Jennifer Nansubuga Makumbi was born in Mengo, Uganda, in 1967. During the years of Idi Amin’s tyranny, her father, a banker, was imprisoned and brutalized. Makumbi grew up with her aunt, first in Nakasero, then in Kololo. She began writing plays for various competitions while still at school. After graduating from high school, she studied education at the Islamic University in Uganda, majoring in English language and literature. During her studies, she was the editor of the university magazine »The IUIU Mirror«.
In 1998, she began writing while teaching in Kampala. Her play »Sitaani Teyebase« won awards and toured Kampala. Makumbi began studying creative writing at Manchester Metropolitan University in 2001 and completed her doctorate at Lancaster University. In her writing, Makumbi draws primarily on oral storytelling traditions and lore such as myths, legends and folktales rooted in East African Ganda culture: »I also noticed that using oral forms, which are normally perceived as trite and ‘tired’ brought, ironically, a certain depth to a piece that I could not explain.«
Her novel, »The Kintu Saga«, with which she earned her doctorate, won the »Kwani?« manuscript competition for unpublished fiction by African writers in Kenya, was published in 2014 under the title »Kintu«, and was nominated for the Etisalat Prize for Literature. The story begins in 1750 and tells of a family under the spell of a curse unleashed by their ancestor Kintu Kidda. Again, Makumbi brings together the oral storytelling tradition of Ganda to create a diverse interplay of unusual and powerfully crafted, vivid characters who populate this modern epic. Makumbi’s story collection »Manchester Happened«  was nominated for the Commonwealth Short Story Prize and won the Africa Regional Prize. Her coming-of-age novel »The First Woman« , which won the Jhalak Prize, is a feminist interpretation of Ugandan fairy tales and tells the story of a girl who grows up with her grandparents and, as a teenager, sorely misses the mother she never knew. The search for the mother is linked to the process of growing up and discovering one’s own femininity.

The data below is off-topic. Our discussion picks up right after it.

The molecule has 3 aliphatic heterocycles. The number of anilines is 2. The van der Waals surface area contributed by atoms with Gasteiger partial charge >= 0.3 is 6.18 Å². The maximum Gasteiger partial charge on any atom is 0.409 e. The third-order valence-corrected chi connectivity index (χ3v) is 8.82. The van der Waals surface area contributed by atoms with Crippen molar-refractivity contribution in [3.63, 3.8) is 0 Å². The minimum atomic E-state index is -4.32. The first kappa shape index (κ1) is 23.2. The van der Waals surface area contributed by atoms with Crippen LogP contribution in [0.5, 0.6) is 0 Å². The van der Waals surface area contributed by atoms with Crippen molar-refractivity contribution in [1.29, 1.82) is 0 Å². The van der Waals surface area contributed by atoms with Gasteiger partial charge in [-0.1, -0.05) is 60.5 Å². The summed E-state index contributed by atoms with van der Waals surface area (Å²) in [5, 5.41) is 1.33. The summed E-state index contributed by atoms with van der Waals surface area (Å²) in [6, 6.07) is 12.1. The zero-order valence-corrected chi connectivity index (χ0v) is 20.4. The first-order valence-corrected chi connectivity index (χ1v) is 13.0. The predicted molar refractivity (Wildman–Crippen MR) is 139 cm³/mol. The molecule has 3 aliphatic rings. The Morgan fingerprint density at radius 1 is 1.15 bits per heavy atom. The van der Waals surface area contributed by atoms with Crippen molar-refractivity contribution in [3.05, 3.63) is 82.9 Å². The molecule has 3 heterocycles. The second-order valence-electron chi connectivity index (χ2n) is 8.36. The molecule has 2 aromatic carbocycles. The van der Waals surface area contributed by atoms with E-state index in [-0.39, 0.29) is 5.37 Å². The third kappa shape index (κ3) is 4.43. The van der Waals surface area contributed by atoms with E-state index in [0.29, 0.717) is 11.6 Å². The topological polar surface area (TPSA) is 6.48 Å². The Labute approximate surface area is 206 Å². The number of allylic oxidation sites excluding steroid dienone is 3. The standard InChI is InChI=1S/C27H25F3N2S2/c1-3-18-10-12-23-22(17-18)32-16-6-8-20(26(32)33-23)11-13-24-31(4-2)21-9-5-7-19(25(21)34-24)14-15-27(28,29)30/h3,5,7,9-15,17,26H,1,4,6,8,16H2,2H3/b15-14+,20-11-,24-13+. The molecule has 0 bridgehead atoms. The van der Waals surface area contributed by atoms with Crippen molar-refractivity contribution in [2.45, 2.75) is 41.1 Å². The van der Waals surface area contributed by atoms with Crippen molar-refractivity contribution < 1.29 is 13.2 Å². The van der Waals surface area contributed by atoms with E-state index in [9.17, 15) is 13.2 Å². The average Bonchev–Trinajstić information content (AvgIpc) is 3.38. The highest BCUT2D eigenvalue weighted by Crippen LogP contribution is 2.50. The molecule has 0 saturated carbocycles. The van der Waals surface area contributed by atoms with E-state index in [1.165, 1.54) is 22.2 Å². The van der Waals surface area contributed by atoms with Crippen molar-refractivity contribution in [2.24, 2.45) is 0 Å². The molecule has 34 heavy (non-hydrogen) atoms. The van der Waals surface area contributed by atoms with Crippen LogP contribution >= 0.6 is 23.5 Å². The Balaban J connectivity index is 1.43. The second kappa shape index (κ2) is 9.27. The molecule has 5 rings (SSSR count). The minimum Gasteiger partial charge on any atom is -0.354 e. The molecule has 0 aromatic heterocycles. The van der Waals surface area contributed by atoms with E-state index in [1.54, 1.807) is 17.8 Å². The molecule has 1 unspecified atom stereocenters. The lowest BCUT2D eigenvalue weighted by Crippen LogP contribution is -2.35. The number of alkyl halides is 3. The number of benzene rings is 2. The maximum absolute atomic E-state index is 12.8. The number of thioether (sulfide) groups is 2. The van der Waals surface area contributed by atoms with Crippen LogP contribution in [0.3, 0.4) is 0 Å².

Makumbi teaches English and creative writing at various universities in the UK. In Manchester, she runs the African reading group ARG!. Among other awards, she received the 2018 Windham Campbell Prize in the fiction category. She was named one of the 100 Most Influential African Women of 2020 by »New African Magazine«. The author lives in Manchester and is a guest of the DAAD Artists-in-Berlin Program in 2022.